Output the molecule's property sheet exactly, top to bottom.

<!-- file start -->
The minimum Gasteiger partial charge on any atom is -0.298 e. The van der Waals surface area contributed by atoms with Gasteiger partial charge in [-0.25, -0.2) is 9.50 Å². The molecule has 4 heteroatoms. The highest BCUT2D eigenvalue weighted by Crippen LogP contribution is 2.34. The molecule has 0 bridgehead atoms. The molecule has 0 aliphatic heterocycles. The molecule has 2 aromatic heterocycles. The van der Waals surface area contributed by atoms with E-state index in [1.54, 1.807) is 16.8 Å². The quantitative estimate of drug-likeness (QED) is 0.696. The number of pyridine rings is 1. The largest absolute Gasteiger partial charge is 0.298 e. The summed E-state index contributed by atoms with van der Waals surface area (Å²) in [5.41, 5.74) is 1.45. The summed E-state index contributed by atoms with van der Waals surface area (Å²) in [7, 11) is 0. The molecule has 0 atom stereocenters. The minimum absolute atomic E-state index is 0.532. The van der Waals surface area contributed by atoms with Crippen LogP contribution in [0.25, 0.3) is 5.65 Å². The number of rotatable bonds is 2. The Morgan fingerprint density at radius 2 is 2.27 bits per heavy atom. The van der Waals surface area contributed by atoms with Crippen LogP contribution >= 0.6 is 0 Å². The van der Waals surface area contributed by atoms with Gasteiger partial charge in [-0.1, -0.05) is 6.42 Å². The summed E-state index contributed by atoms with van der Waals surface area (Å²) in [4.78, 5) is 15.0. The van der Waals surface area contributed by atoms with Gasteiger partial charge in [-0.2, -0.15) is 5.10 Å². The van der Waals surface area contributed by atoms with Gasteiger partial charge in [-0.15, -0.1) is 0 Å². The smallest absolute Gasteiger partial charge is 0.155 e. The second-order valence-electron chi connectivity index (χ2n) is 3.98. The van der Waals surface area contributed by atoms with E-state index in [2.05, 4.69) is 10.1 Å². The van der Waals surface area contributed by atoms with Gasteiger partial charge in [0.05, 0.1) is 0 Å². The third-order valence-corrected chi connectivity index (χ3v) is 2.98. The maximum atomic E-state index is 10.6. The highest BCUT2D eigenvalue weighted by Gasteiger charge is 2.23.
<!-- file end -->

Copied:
The minimum Gasteiger partial charge on any atom is -0.298 e. The van der Waals surface area contributed by atoms with Gasteiger partial charge in [-0.25, -0.2) is 9.50 Å². The molecule has 4 heteroatoms. The highest BCUT2D eigenvalue weighted by Crippen LogP contribution is 2.34. The molecule has 0 bridgehead atoms. The molecule has 0 aliphatic heterocycles. The molecule has 2 aromatic heterocycles. The van der Waals surface area contributed by atoms with E-state index in [1.54, 1.807) is 16.8 Å². The quantitative estimate of drug-likeness (QED) is 0.696. The number of pyridine rings is 1. The largest absolute Gasteiger partial charge is 0.298 e. The summed E-state index contributed by atoms with van der Waals surface area (Å²) in [5.41, 5.74) is 1.45. The summed E-state index contributed by atoms with van der Waals surface area (Å²) in [7, 11) is 0. The molecule has 0 atom stereocenters. The minimum absolute atomic E-state index is 0.532. The van der Waals surface area contributed by atoms with Crippen LogP contribution in [0.25, 0.3) is 5.65 Å². The number of rotatable bonds is 2. The Morgan fingerprint density at radius 2 is 2.27 bits per heavy atom. The van der Waals surface area contributed by atoms with Crippen LogP contribution >= 0.6 is 0 Å². The van der Waals surface area contributed by atoms with Gasteiger partial charge in [-0.1, -0.05) is 6.42 Å². The summed E-state index contributed by atoms with van der Waals surface area (Å²) in [4.78, 5) is 15.0. The van der Waals surface area contributed by atoms with Gasteiger partial charge in [-0.2, -0.15) is 5.10 Å². The van der Waals surface area contributed by atoms with Gasteiger partial charge in [-0.15, -0.1) is 0 Å². The smallest absolute Gasteiger partial charge is 0.155 e. The second-order valence-electron chi connectivity index (χ2n) is 3.98. The van der Waals surface area contributed by atoms with E-state index in [2.05, 4.69) is 10.1 Å². The van der Waals surface area contributed by atoms with Gasteiger partial charge in [0.05, 0.1) is 0 Å². The third-order valence-corrected chi connectivity index (χ3v) is 2.98. The maximum atomic E-state index is 10.6. The highest BCUT2D eigenvalue weighted by Gasteiger charge is 2.23.